Something funny happened on the way to the 21st century: Everyone became a photographer. Yet we saw the death of photography as we knew it. Quality sensors, years of specialized training, and an artfully focused eye were replaced by cheap digitizers, seconds of glancing at a manual written in the wrong language, and the utter abandonment of art as a motivation for taking photos.
As the 21st decade of aughts in the common era came to a close, another unusual trend could clearly be observed: While people were taking millions of photos, few people had any photographs to show for it. And while some few photos were worth keeping, we had also forgotten how to make pictures that go on existing even when devices were unplugged and unpowered.
We have worked so hard to digitize our lives that we have forgotten how to print the photons worth keeping. Here are 4 tips for undigitizing your most precious moments.
1 – Treat Your Photos Like Art
If you are like most people, you have a photo library full of images that are easy to ignore. But go back and take a second look, this time, through the lens of imagination. Consider what those photos would look like if they were treated like works of art. Picture them in a frame, on canvas, or on exotic paper.
Giclee print services represent a technology for printing and reproducing fine art. This is the kind of technology that can transform your boring weekend with friends into something worth remembering. So the first thing you should do when printing something previously digitized is to treat it like a work of art. You will never look at your photo library the same way again.
2 – Determine Where Your Photos Will Live
It makes little sense to have your photos printed at the local print shop, then locked in a shoebox never to be seen again. This happens because people don’t think about the picture’s life in the real world before taking it or having it printed.
The next time you take a picture, think about where you want to display it before pressing the shutter. Do you want it on the wall above the couch? Or would you prefer this one to live in a small frame on your desk.
The same applies for those pictures you have already taken. If you know this one is going to be perfect in the guest restroom, that will also inform you about the kind of framing and paper it needs. When you see a spot of empty wall crying out for a photo, you can hunt in your library for the perfect image. Every picture you display will look fabulous because it was either taken or chosen for that perfect spot. Location makes all the difference.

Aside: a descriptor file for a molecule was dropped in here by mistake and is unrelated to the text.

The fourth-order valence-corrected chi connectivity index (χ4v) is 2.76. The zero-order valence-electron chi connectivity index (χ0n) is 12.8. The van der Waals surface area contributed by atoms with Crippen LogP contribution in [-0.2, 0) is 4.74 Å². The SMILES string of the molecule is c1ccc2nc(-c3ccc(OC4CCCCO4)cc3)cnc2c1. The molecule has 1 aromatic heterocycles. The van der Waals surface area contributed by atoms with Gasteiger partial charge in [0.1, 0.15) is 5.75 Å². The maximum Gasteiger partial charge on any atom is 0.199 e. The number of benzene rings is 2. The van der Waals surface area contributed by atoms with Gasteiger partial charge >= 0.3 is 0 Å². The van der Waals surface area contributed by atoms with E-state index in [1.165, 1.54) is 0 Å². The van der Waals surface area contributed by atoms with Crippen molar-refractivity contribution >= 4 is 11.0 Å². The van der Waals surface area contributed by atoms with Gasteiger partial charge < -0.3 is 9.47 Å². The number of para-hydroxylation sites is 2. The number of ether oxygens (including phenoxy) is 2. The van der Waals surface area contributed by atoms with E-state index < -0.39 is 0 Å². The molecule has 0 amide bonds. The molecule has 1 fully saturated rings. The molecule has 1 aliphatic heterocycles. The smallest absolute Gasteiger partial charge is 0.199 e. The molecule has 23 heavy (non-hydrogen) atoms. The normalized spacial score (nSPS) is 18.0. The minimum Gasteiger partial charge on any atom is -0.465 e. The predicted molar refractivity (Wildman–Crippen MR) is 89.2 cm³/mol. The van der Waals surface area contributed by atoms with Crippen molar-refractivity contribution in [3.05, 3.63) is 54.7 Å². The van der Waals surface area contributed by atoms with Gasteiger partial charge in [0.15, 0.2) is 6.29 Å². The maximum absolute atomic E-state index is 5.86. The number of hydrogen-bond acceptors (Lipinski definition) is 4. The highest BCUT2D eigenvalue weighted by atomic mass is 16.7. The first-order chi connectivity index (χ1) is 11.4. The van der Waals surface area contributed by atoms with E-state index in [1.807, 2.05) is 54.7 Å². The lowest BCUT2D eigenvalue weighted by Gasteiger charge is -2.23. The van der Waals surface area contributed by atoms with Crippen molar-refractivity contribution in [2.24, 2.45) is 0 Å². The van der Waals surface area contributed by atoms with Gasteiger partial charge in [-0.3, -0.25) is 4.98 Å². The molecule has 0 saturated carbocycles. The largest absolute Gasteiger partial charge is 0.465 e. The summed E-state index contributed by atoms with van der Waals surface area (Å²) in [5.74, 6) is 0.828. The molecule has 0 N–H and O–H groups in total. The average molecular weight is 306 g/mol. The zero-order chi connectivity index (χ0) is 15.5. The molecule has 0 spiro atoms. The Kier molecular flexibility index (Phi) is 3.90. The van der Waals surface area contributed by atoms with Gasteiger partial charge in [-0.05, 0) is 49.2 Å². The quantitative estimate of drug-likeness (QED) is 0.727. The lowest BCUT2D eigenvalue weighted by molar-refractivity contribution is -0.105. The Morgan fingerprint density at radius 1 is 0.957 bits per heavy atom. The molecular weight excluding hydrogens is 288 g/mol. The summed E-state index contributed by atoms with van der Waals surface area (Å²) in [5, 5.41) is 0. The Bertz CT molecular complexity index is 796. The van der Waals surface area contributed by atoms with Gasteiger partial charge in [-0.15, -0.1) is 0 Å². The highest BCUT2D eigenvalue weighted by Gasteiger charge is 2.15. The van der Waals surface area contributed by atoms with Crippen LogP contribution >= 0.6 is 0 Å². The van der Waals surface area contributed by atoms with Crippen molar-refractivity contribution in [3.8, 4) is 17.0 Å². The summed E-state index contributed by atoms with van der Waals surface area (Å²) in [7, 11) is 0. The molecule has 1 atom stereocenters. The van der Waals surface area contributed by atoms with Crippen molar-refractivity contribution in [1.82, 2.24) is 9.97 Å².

3 – Make Sure the Picture You Want to Display Is the Size It Needs to Be
If you have a nice outdoor image of an amusement park that is busy with motion and color and faces and life, it should probably be destined for something more expansive than a 4 X 8 that sits on the TV stand. That is too small to appreciate everything going on in the photo. Reserve that spot for a photo with a single face or item.
We also have to give some thought to the detail in the image. Match the number of megapixels produced by your camera with the appropriate print size of the final photograph. You don’t want to print pixels. You want to print pictures.
4 – Point the Camera Outward
With the modern smartphone, we stopped making photos and started taking selfies. We are staring at the lens instead of looking through the viewfinder. If you are looking for photos worth printing, look through the right end of the glass. What you are looking for is out there. And there is no shortage of art waiting to be exposed.
Make your photos great by treating them like art, finding the perfect spot for them to live, Sizing them appropriately, and looking through the part of the glass that shows you all the wonder of the world around you.
Photos are pixabay public domain
Contributing Author Bio
Jenna is a freelance blogger who is mainly focused on business innovation and breaking stories in business. Jenna has been blogging since college where she studied marketing and has merged her love of keying stories into copy writing work as well as plenty of reading and writing for fun! Find and follow on her new Twitter here!